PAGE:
Investigating the Sect-Church-Sect Cycle: Cohort-Specific Attendance Differences Across African-American Denominations
Varying religious commitment across generations plays a key role in explaining transitions from sect to church, and the formation of sectarian movements. Within a sect, elite members of younger generations are seen to spur internal secularization that transforms otherworldly sects into world-affirming churches. In this paper I examine how cohort differences in religious commitment across denominations evidence the sect-church transformation process, and point to sources of sect formation among African-Americans. Using data from the 1972–1998 General Social Surveys, I analyze denomination-specific cohort differences in religious participation among African-Americans. Cohort-specific shifts in religious participation across denominations demonstrate the secularization of African-American mainline Methodist and Baptist groups, the continued vitality of sectarian denominations, and the nascent ascendance of “nondenominational” churches on the fringes of the religious marketplace.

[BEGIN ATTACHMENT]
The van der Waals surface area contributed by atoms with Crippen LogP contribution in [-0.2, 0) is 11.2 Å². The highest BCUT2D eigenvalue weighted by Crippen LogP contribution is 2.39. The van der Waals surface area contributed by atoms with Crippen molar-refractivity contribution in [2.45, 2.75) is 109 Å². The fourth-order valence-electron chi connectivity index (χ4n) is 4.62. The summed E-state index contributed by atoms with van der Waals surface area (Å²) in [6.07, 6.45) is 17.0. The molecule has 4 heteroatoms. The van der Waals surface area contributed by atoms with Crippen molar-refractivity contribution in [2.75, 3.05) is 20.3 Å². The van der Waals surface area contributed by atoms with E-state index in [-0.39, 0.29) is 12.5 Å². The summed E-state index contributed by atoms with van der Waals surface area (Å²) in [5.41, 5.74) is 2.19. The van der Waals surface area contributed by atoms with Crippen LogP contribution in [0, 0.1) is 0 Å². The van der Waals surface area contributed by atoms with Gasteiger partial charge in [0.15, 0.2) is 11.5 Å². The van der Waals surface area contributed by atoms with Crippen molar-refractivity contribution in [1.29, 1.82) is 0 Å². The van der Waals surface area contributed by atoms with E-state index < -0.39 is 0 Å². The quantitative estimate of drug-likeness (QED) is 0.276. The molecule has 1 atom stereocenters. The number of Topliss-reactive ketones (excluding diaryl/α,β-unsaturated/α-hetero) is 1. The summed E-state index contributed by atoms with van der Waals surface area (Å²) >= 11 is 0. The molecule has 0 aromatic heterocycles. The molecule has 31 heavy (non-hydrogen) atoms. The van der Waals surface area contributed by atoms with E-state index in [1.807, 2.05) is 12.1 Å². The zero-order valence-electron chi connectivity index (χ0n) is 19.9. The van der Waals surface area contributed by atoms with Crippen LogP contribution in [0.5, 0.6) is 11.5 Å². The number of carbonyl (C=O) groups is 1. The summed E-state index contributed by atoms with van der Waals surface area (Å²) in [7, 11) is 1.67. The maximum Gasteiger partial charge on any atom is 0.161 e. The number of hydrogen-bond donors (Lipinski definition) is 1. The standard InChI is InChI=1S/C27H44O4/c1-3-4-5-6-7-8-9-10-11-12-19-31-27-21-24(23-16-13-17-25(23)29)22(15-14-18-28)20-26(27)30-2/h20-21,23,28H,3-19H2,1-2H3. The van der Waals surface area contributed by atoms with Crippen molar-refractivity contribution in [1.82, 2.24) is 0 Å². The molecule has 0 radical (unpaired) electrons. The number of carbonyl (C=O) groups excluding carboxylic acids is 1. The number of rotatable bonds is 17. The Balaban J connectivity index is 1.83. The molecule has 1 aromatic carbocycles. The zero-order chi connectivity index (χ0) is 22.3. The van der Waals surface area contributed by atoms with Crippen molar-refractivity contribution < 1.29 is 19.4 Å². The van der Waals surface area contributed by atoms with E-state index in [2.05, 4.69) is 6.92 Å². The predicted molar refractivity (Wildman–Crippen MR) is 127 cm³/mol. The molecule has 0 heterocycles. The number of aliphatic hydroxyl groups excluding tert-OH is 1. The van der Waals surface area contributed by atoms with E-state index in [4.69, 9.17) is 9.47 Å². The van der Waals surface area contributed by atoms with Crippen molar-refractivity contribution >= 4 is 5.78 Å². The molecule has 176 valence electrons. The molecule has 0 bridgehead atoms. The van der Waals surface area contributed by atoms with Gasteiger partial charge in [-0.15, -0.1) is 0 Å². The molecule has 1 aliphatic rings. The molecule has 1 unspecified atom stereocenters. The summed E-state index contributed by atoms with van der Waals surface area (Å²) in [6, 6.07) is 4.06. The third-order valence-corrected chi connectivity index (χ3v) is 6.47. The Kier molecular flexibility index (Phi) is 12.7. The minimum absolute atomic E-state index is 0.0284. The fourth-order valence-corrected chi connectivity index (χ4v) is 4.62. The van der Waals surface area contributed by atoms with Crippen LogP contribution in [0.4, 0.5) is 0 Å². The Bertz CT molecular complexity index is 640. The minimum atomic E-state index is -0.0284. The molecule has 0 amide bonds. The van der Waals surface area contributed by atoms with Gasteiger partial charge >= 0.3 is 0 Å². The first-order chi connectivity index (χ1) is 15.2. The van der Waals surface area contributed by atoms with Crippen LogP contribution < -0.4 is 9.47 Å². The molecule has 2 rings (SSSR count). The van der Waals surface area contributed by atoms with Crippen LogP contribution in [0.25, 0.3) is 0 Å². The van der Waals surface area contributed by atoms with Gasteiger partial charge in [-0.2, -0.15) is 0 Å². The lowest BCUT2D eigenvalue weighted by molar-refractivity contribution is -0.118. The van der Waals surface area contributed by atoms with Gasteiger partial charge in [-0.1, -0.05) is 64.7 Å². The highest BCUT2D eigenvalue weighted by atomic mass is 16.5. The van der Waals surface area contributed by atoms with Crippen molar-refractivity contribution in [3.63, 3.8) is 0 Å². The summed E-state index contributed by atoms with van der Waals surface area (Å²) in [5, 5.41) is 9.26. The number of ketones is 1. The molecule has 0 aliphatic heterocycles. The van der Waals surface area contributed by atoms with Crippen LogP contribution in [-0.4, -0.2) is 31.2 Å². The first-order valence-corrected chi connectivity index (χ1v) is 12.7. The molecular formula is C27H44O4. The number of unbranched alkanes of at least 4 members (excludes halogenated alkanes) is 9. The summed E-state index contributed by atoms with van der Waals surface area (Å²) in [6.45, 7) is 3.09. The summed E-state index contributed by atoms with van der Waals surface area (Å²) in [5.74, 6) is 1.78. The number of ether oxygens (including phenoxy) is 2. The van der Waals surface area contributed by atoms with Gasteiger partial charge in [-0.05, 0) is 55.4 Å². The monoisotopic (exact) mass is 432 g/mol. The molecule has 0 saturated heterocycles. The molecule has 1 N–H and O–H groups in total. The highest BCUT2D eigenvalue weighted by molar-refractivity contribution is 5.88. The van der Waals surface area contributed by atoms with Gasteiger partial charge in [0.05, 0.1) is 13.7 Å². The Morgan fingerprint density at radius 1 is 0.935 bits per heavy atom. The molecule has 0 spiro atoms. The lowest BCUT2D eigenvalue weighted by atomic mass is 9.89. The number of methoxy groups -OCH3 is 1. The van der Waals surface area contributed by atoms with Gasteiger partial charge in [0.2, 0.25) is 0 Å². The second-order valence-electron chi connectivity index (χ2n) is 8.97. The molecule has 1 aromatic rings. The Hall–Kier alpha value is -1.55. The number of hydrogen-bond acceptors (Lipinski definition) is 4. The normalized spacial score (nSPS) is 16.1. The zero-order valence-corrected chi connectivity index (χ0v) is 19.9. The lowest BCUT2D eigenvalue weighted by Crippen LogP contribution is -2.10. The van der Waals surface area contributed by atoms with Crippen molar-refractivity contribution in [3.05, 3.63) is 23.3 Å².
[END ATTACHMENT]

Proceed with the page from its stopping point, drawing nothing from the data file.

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Document Type: Research Article
Affiliations: Department of Sociology, Southern Illinois University, Carbondale, Illinois
Publication date: 2001-06-01